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Judas Priest – Firepower (Album Review)

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Every time I am sent a new album to review, it takes me one first, casual listen to figure out how I’ll be familiarized enough to be able to write about it. Sometimes it’s Ok to have further listens in public transport, other times while shopping for groceries (yes, we all have day to day chores to do!), and other times it’s worth listening while reading the lyrics sheet and absorbing the images in the booklet. Well folks, JUDAS PRIEST’s “Firepower” did not fit in any of those categories. Not that lyrics don’t matter here, but from the onset this seemed like an album worth experiencing with loud speakers. Unfortunately for me this wasn’t possible, because my three-year-old daughter started to complain that due to the noise she couldn’t watch Peppa Pig for the millionth time. Therefore, I had to think of an alternative, and then it dawned on me: why not go for a run and listen to it? Right decision, there and then. I highly recommend that you guys hit the tracks and hear this album in full blast.

News of a new Priest album started to circulate as early as April 2016, when Loudwire posted a photo showing Rob Halford, Glenn Tipton and Richie Faulkner in the studio. Almost two years later, “Firepower” is here, and it arguably has everything a Priest fan can dream of: soaring vocals, twin guitar harmonies, crispy heaviness and choruses that a nomadic tribe could sing. The album cover almost feels like a modernized take on the eagle of “Screaming for Vengeance” (1982), courtesy of Chilean/Italian digital artist and photographer Claudio Bergamin. Producer Tom Allon, who hadn’t worked with the band since 1998’s “Ram it Down” shares the duties with Andy Sneap (of Sabbat fame, and a producer since 1994). Both were able to summon the best in the band, and made them sound renewed and relevant, successfully fixing the muddy and somewhat hollow production of the predecessor record “Redeemer of the Souls”.

“Firepower” Album Cover

The album kicks off with two tracks which have already been presented to the fans: the title track, which is one of the fastest songs in their entire discography, and “Lightning Strikes”. If everyone lauded Richie Faulkner performance on “Redeemer Of The Souls” and how well he filled K.K. Downing shoes, this time around the vigor and hammering stomp he has injected into the band’s signature sound is utterly tangible. He trades off crushing and melodic solos with Tipton throughout the entire record, adding the right amount of soaring harmonies when needed. Both initial tracks bear an unquestionable “Painkiller” vibe, the opening salvo serving up an almost forthright thrash approach with intense riffs and raging drumming , and “Lightning Strikes” sporting a crunchy triplet-based heavy tempo which will surely linger in your brainwaves for hours.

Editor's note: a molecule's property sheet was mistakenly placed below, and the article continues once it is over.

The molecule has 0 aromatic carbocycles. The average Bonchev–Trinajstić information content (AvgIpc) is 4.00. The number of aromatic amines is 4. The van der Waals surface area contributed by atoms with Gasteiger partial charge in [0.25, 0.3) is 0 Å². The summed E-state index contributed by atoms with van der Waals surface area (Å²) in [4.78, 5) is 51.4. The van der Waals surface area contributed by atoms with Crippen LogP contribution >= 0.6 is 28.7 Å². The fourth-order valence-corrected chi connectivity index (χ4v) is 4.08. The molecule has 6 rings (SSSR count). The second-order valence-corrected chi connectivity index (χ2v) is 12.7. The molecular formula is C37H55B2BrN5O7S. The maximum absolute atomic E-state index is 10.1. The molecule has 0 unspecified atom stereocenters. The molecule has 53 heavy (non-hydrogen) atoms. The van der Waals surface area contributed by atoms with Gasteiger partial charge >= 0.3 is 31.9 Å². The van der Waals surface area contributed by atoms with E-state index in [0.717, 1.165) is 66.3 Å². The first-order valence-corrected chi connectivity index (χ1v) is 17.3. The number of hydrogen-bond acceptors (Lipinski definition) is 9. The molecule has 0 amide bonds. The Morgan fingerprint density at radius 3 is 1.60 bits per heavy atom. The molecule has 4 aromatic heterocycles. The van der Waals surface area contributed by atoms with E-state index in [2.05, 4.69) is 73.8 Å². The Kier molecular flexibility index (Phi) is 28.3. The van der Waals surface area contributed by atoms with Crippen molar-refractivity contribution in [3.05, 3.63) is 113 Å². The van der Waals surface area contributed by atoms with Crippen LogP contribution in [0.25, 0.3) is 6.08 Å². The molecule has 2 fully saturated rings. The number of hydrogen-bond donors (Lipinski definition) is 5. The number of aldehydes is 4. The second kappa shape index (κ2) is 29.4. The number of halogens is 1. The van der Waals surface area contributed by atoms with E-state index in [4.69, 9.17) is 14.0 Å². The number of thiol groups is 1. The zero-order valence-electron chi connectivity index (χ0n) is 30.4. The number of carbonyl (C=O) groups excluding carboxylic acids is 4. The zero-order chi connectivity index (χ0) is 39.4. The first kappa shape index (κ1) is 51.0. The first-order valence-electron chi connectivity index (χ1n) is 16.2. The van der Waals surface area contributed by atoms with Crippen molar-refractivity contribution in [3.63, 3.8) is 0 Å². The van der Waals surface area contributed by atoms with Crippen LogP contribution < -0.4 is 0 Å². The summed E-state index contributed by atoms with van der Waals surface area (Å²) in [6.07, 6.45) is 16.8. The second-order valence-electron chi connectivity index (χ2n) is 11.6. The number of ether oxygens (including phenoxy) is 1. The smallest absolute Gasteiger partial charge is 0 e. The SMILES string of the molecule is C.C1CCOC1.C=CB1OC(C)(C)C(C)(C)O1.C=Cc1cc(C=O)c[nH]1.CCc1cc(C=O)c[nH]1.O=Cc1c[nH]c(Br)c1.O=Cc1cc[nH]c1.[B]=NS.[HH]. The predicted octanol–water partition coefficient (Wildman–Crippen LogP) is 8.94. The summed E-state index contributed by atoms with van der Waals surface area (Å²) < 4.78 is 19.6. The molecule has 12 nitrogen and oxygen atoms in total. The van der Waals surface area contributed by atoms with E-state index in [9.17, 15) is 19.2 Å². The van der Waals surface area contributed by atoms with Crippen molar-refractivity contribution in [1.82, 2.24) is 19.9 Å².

“Evil Never Dies” continues the grooving mood, revolving around a never-gets-old and powerful guitar chug bridging into the chorus, adding a surfacing menacing melody halfway through. “Never the Heroes” slows things down slightly, with a great chorus where Rob shines without exploring his high register. At sixty-six years old and having spent the past forty years screaming “Victim of Changes”, “Freewheel Burning”, and “Painkiller”, he knows what he can and cannot do.  His voice has aged smoothly and comfortably and while the memorable high-pitched screams and shrieks are no longer present, he can perfectly convey the emotion in the lyrics and command power with an impressive confidence, keeping most songs at the low tenor/high baritone level with a slight rasp, and wailing at reasonable levels in occasions.